He didn’t answer, but sat looking at her.
     “And who are you?” She pulled herself up until she was sitting straight.
     “Aren’t you going to ask why you’re here?” he prompted.
     “Well, I assume you’re going to tell me,” she snapped. “Or are we just going to sit and stare at each other until we starve to death? But I’ve got to tell you, mister, if you’re looking for a ransom you’ve got the wrong girl! My only relative is dead and all I’ve got in the world is a few thousand dollars in the bank. So what’s going on here?”
     “That’s not entirely true, Ms. Bennet, now is it?” the gray man said. “You have the house and land in Montana, don’t you?”
     The I-950’s eyes widened quite involuntarily as her mind flashed to that empty grave in the modest country cemetery. Should she have replaced the Terminator with a human corpse? Surely they wouldn’t check her background that thoroughly?
     “Oh yes,” the man continued complacently, “we know everything there is to know about you. Certainly everything that is a matter of public record.” He gave her a tight little smile. “And we’ve come to the conclusion that only we can offer you the resources to allow your inventiveness full scope.”
     “Who are you?” she almost shouted. All the time thinking, Ah, so I was right. Tricker’s gang.
     “My name is Pool,” he said.
     “Just Pool?” Clea demanded sarcastically, remembering Tricker’s insistence on being called a simple, unadorned “Tricker.”
     “Yes,” he agreed with a slightly deprecatory smile. “Just Pool.”
     Clea drew in a deep breath. “And who is we, Pool?”
     The smile broadened. “We are your tax dollars at work, Ms. Bennet.”
     Setting her jaw, Clea tilted her head at a defiant angle. Actually she was delighted; the government had to have taken over the Skynet project when Cyberdyne’s second facility was destroyed… by the Connors, again. But a human would object to this sort of treatment…
     “And if I don’t want to work for the government?” she asked.
     Pool shrugged. “Then we would have to tell Vladimir Hill that the wonderful new material you’ve been letting him play with as though it was clay is one of the most carcinogenic materials ever devised.” He paused as if to gauge her reaction.
     Clea gave him one. “Nonsense!” she snapped, sitting forward. Then she looked queasy and leaned back again. “What are you talking about?”
     “He’ll probably be dead by next year,” Pool said. “But that would allow him plenty of time to sue you. And, of course, there would probably be charges of criminal negligence. You’d probably do jail time.” His eyes cooled. “In fact, you can count on that. And afterward, well, Cyberdyne wouldn’t touch you or Intellimetal with a ten-foot pole, and neither would anyone else.” He spread his hands. “Which would leave you with us. But not before we both lost a lot of time and effort and money. So why not just cooperate and we’ll all be happy?”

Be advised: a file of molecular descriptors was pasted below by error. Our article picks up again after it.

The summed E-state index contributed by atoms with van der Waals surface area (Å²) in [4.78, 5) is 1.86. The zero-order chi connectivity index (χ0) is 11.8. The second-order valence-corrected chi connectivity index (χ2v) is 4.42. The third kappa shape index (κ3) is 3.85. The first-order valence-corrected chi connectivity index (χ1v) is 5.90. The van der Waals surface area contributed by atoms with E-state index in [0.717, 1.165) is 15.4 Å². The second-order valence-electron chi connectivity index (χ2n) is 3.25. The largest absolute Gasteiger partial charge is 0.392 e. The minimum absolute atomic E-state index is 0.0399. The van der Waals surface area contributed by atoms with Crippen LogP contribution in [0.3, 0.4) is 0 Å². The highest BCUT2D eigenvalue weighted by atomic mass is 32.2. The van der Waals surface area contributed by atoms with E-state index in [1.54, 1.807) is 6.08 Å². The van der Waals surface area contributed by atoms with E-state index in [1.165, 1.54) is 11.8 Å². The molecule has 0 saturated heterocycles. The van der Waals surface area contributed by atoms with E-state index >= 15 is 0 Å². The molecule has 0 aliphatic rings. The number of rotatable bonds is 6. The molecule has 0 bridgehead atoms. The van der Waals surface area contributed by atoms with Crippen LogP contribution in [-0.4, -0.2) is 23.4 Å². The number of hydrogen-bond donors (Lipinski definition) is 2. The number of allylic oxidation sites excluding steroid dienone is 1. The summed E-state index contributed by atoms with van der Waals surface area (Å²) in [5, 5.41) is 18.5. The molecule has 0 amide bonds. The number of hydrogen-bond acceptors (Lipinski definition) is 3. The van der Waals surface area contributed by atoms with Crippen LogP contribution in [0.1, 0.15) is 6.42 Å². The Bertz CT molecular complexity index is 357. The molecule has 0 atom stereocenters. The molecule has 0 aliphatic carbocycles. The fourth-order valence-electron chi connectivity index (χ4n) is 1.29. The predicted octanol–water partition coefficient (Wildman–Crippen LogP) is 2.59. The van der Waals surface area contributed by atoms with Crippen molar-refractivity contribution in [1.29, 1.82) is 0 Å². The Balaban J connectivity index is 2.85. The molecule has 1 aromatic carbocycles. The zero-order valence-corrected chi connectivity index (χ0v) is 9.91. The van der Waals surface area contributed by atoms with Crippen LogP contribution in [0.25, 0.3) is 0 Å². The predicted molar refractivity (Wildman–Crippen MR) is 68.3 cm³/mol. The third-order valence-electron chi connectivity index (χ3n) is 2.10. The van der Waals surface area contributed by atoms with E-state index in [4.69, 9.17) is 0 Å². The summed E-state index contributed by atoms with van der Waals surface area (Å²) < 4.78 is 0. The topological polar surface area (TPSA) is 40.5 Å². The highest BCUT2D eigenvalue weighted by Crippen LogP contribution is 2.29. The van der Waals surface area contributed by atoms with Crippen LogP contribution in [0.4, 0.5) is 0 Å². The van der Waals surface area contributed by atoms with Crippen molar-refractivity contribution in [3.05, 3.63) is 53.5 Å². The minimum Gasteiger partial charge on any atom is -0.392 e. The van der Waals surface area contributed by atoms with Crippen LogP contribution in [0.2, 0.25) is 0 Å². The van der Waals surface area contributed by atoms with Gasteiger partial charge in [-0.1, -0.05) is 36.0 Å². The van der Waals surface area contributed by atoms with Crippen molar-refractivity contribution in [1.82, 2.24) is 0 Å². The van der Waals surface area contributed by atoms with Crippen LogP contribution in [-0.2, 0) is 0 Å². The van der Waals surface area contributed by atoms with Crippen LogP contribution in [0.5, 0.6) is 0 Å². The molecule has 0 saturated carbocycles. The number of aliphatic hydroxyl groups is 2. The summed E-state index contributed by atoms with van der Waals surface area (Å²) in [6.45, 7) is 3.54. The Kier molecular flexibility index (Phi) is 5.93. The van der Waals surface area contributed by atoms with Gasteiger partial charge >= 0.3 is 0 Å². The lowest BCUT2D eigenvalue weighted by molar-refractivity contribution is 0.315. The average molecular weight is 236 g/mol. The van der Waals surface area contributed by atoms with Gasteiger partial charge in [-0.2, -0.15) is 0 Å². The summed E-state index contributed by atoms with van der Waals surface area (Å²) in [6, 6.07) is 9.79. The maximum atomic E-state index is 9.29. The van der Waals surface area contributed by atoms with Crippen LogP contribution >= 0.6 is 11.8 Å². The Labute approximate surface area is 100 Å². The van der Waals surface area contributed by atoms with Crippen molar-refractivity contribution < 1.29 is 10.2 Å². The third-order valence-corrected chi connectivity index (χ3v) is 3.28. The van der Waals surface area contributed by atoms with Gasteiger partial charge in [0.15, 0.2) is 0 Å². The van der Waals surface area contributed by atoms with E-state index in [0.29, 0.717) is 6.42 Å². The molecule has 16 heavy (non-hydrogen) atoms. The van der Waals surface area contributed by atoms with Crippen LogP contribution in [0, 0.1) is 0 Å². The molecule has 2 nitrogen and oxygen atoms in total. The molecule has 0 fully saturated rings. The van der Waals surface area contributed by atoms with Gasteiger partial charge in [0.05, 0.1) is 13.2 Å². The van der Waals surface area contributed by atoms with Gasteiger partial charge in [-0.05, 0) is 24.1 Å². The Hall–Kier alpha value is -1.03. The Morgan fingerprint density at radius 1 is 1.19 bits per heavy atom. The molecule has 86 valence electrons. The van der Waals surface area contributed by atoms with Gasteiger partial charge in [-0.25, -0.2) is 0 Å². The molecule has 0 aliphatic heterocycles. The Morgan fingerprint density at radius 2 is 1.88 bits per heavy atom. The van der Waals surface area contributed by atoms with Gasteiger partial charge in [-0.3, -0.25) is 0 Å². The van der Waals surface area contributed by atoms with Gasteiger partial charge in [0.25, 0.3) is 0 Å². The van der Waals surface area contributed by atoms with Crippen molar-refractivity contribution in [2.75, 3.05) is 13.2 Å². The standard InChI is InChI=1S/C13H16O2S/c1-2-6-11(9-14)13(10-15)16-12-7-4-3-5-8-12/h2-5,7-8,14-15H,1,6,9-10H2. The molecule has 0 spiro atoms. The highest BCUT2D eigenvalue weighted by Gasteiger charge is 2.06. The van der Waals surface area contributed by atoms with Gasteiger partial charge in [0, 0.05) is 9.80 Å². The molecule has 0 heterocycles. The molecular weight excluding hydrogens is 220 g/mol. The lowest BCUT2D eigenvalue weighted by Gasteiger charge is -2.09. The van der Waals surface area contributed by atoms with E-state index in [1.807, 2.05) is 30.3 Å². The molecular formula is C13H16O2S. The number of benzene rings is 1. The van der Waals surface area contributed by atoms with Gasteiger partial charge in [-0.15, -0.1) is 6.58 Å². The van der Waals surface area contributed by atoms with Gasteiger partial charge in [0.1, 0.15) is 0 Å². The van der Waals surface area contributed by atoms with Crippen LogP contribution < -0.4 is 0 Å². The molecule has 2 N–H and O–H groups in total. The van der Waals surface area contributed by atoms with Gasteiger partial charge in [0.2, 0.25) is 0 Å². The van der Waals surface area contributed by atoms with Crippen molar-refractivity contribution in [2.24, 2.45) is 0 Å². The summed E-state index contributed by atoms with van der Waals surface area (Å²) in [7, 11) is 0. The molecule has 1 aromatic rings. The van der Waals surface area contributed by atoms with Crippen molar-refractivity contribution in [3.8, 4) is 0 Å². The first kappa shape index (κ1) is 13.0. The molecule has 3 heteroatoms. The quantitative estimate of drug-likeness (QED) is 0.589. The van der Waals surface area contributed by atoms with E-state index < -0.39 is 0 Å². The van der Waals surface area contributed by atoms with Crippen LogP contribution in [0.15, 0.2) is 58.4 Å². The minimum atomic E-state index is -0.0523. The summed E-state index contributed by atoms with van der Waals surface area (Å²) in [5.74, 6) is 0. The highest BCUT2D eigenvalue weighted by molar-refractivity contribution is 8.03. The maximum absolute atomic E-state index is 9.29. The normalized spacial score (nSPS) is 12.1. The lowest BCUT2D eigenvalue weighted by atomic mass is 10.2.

Clea allowed herself to look shaken; her computer dropped her circulation slightly so that her face would go pale.
     “Does Vladimir have… cancer?” Her eyes widened. “Do I?” she asked, her voice quavering.
     “We don’t know, actually, your tests aren’t back. But the odds are good. As for Hill, in good conscience, of course, we can’t let him remain at risk. We’ll warn him quite soon, and if it’s caught early enough there’s always a chance that he might survive. You, too, of course. But we think you’d be better off if you suddenly became unavailable. Don’t you?”
     She nodded, looking shell-shocked, or so the mirror told her.
     He smiled, an avuncular smile this time; Pool seemed to have quite a repertoire. “Very wise,” he murmured. “You won’t regret it, I’m sure. Our terms won’t be quite as generous as Cyberdyne’s, but our facilities are the best and our research budget is virtually unlimited.” He stood, smiling down at her. “Why don’t you lie back down and get some rest,” he advised. “That drug can pack quite a punch. Later on someone will come and take you to your room, where you can have something to eat and relax. Then tomorrow we’ll outfit you for your new job and by evening you’ll be on you way.”
     “On my way where?” she asked, trying to sound crushed. Instead, her computer component was suppressing glee; this was turning out exactly as planned. And if it hadn’t [there was a] sixty-seven percent probability of terminating all units here and escaping without irreparable damage, she calculated automatically.
     His lips jerked into a mirthless smile, and he turned to the door. “I’d rather not say,” he told her. Then he walked out the door.
     She heard the click of a lock and then his receding footsteps. Clea covered her mouth as though feeling sick and leaned over, hanging her head. Then she lay down and, turning her back to the mirror, began to sob quietly for the benefit of whoever still lurked in the room behind the mirror.
     It was too late now to do anything about her missing “uncle,” she decided. Agents might still be loitering around asking questions, making it very risky to fill the empty hole.
     I’ll just have to take a chance on it, she thought. But even if they do open the grave to find it empty, that proves nothing. At least, nothing against her. Even so, it bothered her.
     It was very hard, she reflected, to know when to stop refining a plan. I should inform Alissa of the latest developments…